Does Inerrancy Require Adam and Eve to be Real People?
Without a clear understanding of God’s Word, people have no basis upon which to place their trust in Jesus Christ as their Savior.
What’s the problem?
Are all sixty-six books of the Bible inerrant and authoritative for every aspect of living (2 Tim 3:16–17)? Or can we just pick the verses we like and ditch the rest?
What is inerrancy anyway?
I appreciate the way my former seminary professor, Dr. William Barrick describes inerrancy:
The Nature of God Suggests Inerrancy
God is true; God’s Words are true.
God is trustworthy; God’s Words are trustworthy.
God is without error; God’s Words are without error.
The Battle for the Bible was published in 1979 to warn evangelical lay people about how a low view of Scripture could lead to catastrophic circumstances in the church. Lindsell details the decline of specific churches and denominations which allowed for doctrines and preaching opposed to inerrancy.
Twenty-seven years after Lindsell published his book, Pinnock reproaches Christians, and by default, Jesus and New Testament authors for believing in the literal historicity of Adam and Eve. Pinnock states:
“Conservatives are very touchy about the historicity of the fall of Adam because of its importance to their soteriology and theodicy, and therefore, about the status of the Genesis narratives on that event (Gen. 2–3). They are reluctant to admit that the literary genre in this case is likely figurative rather than strictly literal, even though the hints are very strong that it is symbolic: Adam (which means ‘mankind’) marries Eve (which means ‘Life’), and their son Cain (‘Forger’) becomes a wanderer in the land of Nod (‘wandering’)!”
With the exception of a few alternative definitions about names and places Pinnock provides no evidence to back-up his assumption that Genesis 1–2 “is likely figurative.” He provides no compelling treatise to persuade his readers about the “very strong hints” that these two chapters are “symbolic.” Pinnock avoids discussing how Jesus and the writers of the New Testament thought of Adam as a real man, and Eve as his historical wife.
The name “Eve” appears two times in the Hebrew Bible and in both instances she is presented as a historical woman married to Adam. Moses writes of Eve as having sexual relations with Adam so that they produced real historical children.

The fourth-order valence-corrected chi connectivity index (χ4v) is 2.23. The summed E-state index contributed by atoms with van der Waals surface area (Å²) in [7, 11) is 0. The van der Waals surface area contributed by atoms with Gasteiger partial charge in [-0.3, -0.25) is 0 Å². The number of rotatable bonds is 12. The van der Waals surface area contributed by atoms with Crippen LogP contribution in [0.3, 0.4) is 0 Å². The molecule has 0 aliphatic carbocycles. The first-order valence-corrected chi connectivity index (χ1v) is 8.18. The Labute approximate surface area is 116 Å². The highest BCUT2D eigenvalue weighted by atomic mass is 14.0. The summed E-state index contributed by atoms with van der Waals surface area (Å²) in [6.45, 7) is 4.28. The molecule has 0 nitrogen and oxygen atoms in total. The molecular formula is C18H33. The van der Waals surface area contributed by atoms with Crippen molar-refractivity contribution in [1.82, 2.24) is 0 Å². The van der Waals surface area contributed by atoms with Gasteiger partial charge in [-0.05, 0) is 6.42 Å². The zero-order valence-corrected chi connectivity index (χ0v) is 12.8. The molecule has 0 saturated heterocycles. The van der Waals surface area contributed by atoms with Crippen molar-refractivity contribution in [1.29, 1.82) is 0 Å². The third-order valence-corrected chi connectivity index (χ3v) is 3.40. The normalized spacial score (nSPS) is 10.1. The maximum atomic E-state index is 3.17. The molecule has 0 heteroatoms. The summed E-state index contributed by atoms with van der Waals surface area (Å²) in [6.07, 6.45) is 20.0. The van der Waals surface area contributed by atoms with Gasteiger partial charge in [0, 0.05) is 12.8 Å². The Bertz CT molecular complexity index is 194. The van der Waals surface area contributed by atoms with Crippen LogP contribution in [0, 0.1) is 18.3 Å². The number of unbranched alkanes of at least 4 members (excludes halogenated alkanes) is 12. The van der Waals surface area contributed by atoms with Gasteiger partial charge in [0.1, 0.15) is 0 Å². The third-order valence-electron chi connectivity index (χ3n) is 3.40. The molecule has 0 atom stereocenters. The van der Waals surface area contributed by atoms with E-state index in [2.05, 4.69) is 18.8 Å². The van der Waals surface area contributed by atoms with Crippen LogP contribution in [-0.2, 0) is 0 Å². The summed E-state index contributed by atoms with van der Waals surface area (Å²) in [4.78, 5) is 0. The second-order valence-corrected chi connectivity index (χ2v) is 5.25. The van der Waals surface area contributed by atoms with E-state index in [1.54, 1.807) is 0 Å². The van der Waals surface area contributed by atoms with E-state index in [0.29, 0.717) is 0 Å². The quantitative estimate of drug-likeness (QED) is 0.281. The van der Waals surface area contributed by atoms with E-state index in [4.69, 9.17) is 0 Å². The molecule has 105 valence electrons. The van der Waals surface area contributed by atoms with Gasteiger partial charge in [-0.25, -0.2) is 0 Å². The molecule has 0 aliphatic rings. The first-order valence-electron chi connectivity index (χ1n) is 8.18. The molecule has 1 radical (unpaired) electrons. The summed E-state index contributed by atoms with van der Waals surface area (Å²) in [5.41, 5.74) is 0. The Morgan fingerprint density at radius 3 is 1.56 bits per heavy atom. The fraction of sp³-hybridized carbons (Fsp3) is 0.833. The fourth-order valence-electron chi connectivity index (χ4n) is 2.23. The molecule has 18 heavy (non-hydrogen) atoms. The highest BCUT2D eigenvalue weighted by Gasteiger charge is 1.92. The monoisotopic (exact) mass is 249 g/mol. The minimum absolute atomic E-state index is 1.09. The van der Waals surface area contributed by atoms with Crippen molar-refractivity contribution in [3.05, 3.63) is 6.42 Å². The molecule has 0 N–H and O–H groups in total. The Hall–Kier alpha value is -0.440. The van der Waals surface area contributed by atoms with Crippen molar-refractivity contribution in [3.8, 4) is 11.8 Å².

“Eve” appears in the Greek New Testament two times and in each case, context gives no reason to construe this woman as an allegorical figure. Paul stakes his claim on the authority of the Book of Genesis recognizing that the serpent deceived Eve, which is one of the reasons to forbid women elders/pastors to lead “the household of God” (2 Cor. 11:3; 1 Tim. 2:13–14, 3:15).
In the Greek New Testament, the name “Adam” appears nine times; in each occurrence the writer directly refers to, not a symbolic person or a plural form of “mankind,” but to one man created by God on the sixth twenty-four hour day of creation.
Luke refers to Enosh as the son of Adam and to Adam as the son of God. Paul writes of death reigning from Adam until Moses (Romans 5:14). If Adam is taken as a figurative person then Christ must also be understood the same way.
Substance Over Symbolism
Pinnock’s symbolism of the first two humans denies that “as in Adam all die, so also in Christ all will be made alive” (1 Cor. 15:22). Belief in a symbolic Adam also requires faith in a metaphorical Messiah. If Jesus is symbolic, His death and resurrection are symbolic “and if Christ has not been raised, your faith is worthless; you are still in your sins” (1 Cor. 15:17).
From the very beginning, the first husband, Adam, recognized his bride, Eve, as “bone of my bones, and flesh of my flesh” (Gen. 2:23).
Moses and Jesus note that “For this reason a man shall leave his father and his mother, and be joined to his wife; and they shall become one flesh” (Gen 2:24; Matt 19:5).
Some four-thousand years after God created Adam and Eve, Jesus says, “But from the beginning of creation, He made them male and female” (Mark 10:6).
Adam saw his role as a protector of his bride, warning her to not even touch the tree because she would die (Gen. 3:3). This entire narrative repudiates Douglas Farrow and Clark Pinnock’s view of the Bible because it’s unreasonable to believe that “Mankind” could refer to “Life” as “flesh of my flesh and bone of my bones.” “Mankind” does not warn its “Life” not to touch the tree.
Pinnock’s view of the Bible and his portrayal of Adam and Eve as symbolic, allows him to suggest that 2 Timothy 2:12 “is unable to silence the concern in our day to give full recognition to female ministries.” In context, Pinnock rightfully supports women fulfilling a role of ministry; however, he paraphrases Susan Foe’s book, “Women and the Word of God,” errantly suggesting that “Apart from this single verse, the opposition to female elders and teachers cannot be biblically proven.” See Grudem and Piper’s Recovering Biblical Manhood and Womanhood: A Response to Evangelical Feminism for further study on the roles of men and women in ministry.
Scripture continually warns of misleading others about whether the Bible should be read as allegory, or trusted as the Word of God (Galatians 1; Jude 3, Acts 13:10; Matt 24:4; Acts 20:25–31; Matt 7:15–29).
Since God is true, what He says is truth; therefore, you can trust Him in every aspect of your life and eternity because the Bible is without error.